I'm wondering why stoves have a 1-9 scale of the amount of heat and a not temperature scale.

My understanding is that for each of the modes corresponding to a number, a certain amount of heat is being produced inside the stove that is being transferred to the surface. And then depending on how cold it is outside the surface of the stove and a thermal conductivity coefficient, the temperature might change. Is it correct?

My second question is what does the temperature on the surface depend on? Does it depend on just two parameters - thermal conductivity and temperature of the surface adjacent to the stove? ( adjacent to the stove surface of the pan, air or anything else)?

My third question is - is the equation for finding the temperature of the surface of the stove

$$\frac{∂ \Delta T}{∂t}=\frac{E}{A}-k\Delta T,$$

where $\Delta T=T_1-T_2$, $T_1$ is the temperature of the surface of the stove we want to find, $T_2$ is the temperature of the outside layer, $E$ is the amount of energy being produced per amount of time by an electric component inside the stove, $k$ is the coefficient of thermal conductivity between the surface and the outside layer of adjacent material, $A$ is the area of the surface of the stove?

"The rate of change of $\Delta T$ is equal to the difference between influx $\frac{E}{A}$ and outflux $k\Delta T$ of heat to the surface" is my understanding of the above equation. Is this understanding correct? Is this equation physically correct?

Should it be correct (perhaps under certain assumptions of the physical model), how to actually find $T_1$ from it? I was thinking that not only does the temperature of the surface of the stove change with time, but also the temperature of the adjacent material (air, pan, etc.) changes, so both unknown functions $T_1$ and $T_2$ should be present in the equation, and they both depend on $T_2$ and $T_1$ respectively, and change with time.

Say in the model of electric stove-surface-pan, is it only possible to find $T_1$ at a state of equilibrium, when we assume both $\frac{∂T_1}{∂t}$ and $\frac{∂T_2}{∂t}$ to be zero?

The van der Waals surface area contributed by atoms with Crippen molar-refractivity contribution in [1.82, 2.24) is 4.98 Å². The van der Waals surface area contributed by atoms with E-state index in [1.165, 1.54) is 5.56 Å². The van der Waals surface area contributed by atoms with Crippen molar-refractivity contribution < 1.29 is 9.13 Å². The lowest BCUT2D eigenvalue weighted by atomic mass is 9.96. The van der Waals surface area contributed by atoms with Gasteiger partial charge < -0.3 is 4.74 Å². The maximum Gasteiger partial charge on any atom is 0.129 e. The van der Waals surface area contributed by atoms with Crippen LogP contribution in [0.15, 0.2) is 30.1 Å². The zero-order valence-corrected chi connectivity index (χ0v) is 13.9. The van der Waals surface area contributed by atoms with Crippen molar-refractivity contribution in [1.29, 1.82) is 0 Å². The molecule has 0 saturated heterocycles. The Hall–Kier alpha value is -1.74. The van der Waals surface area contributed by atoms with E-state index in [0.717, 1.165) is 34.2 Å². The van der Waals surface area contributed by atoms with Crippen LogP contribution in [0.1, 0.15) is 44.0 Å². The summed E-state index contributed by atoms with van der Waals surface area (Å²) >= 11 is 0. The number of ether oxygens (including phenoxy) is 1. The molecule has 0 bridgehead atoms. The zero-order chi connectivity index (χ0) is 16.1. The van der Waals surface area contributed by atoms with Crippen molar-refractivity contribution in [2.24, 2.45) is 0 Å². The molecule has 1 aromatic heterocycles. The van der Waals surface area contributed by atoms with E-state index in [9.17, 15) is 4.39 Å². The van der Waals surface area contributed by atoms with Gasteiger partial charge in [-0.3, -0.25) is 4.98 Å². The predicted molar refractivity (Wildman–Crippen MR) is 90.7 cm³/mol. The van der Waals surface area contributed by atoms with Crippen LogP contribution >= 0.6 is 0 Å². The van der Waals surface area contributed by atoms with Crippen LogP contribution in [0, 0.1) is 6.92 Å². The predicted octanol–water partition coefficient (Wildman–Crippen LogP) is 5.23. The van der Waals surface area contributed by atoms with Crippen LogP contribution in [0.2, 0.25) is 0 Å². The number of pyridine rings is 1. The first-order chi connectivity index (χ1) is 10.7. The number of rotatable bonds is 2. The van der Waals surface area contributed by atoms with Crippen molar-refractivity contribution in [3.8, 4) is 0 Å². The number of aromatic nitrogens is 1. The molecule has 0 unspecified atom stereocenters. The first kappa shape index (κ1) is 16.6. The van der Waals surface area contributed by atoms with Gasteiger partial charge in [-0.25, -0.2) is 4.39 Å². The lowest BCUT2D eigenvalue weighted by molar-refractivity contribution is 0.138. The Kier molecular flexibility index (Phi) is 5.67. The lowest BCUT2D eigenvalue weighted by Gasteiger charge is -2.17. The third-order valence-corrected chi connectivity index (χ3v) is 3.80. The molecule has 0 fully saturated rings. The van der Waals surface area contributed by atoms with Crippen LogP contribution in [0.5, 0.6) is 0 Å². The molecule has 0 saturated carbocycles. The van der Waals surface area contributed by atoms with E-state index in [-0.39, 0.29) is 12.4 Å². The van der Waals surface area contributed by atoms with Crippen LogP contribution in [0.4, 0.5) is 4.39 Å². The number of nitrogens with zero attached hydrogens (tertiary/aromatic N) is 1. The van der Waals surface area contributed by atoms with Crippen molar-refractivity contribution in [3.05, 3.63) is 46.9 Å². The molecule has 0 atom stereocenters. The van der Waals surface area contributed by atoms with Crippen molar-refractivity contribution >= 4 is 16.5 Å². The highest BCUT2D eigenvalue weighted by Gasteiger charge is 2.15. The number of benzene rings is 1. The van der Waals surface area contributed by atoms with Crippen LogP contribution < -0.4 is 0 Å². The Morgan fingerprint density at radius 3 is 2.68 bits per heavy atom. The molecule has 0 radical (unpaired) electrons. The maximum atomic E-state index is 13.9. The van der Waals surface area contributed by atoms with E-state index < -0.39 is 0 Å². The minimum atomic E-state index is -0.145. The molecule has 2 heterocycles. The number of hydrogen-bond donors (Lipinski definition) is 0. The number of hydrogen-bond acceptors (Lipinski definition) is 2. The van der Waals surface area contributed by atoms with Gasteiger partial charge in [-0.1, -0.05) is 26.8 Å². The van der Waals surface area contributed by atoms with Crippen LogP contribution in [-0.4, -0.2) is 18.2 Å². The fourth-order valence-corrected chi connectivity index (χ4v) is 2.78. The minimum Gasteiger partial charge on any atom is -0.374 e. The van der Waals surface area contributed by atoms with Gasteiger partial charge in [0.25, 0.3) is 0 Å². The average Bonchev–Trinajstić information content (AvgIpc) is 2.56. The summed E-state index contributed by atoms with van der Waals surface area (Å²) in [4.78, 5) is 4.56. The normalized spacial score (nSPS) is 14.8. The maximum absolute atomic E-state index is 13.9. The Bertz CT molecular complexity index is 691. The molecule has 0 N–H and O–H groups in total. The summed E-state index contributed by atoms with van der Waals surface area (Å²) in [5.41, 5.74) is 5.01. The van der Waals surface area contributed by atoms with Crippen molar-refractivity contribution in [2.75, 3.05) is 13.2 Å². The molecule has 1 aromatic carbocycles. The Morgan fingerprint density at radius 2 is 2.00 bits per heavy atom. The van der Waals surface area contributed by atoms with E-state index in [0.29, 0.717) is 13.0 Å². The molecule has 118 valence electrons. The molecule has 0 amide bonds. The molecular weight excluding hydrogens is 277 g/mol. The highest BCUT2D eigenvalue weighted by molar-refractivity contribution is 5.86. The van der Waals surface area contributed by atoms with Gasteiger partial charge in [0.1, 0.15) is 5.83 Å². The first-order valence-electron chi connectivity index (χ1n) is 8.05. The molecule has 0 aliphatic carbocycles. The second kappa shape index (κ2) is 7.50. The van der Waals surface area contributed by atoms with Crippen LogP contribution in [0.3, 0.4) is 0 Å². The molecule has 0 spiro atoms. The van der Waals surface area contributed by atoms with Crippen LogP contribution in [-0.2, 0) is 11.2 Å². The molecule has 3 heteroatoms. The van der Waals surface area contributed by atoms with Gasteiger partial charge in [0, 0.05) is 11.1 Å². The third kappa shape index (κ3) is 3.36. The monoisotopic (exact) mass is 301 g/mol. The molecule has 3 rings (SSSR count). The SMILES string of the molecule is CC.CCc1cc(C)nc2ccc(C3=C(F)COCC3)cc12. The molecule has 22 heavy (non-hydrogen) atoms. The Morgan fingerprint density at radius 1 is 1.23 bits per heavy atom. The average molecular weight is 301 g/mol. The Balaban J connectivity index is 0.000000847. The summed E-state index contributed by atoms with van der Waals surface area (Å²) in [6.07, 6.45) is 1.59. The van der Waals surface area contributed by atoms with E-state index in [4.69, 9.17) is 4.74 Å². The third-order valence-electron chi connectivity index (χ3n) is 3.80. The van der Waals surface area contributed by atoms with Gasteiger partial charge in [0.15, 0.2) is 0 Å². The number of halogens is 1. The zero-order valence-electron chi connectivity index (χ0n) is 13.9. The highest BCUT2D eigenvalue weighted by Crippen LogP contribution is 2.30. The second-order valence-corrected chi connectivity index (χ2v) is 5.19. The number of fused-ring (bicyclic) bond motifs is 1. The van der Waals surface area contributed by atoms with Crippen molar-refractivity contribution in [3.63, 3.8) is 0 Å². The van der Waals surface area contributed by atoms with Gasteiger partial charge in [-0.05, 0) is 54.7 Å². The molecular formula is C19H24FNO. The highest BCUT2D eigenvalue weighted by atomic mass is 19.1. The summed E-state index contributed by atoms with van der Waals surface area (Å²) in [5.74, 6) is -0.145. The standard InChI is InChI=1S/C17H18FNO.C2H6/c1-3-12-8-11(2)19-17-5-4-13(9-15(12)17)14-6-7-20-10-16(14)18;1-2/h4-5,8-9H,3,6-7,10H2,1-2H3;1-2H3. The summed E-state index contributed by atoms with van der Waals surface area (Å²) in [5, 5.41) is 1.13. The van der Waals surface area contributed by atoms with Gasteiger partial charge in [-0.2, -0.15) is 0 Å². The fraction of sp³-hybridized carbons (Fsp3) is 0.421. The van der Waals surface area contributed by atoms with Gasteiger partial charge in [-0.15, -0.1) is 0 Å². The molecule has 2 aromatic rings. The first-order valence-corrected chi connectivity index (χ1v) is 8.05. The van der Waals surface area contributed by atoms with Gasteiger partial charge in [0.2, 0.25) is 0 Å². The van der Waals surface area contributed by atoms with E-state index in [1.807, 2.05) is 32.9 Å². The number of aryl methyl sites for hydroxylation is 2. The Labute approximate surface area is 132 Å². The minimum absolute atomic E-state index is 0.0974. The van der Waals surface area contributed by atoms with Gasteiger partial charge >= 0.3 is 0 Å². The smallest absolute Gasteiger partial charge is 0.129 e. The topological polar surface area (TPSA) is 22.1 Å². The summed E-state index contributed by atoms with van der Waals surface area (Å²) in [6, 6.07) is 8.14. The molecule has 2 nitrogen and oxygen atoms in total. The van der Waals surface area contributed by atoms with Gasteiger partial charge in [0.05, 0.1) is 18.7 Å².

• $\begingroup$ Are electric stoves the ones that work due to induction? $\endgroup$ – Superfast Jellyfish May 5 '20 at 4:04

This is a partial answer, but perhaps it will motivate reformulating the question.

Electric stoves come nowadays in at least three kinds:

  • the traditional one - with a heated plate that acts via direct contact with dishes, i.e. vua the heat conductivity
  • The radiation stoves, where the dishes are placed in a ceramic plate irradiated from the bottom
  • The induction stoves, where pulsed magnetic field induces currents in metallic dishes and thus heats them

I think this gives a rather clear hint that none of these controls the temperature of the heated dish, but only the energy spent by the stove. Moreover, neither does a gas stove ir a fireplace: the temperature us controlled by changing the power of the heating element and/or controlling its proximity to the dish, i.e. via regulating the heat loss.

Note also that in my list the heating efficiency is higher in every new generation.

Finally, there is no reason why we should not include here microwave stoves - it us technically a different piece of equipment, but it does the same job. These have an interesting feature that one typically controls not the power of the stove, but the total amount of energy spent, via controlling time during which the power is generated.


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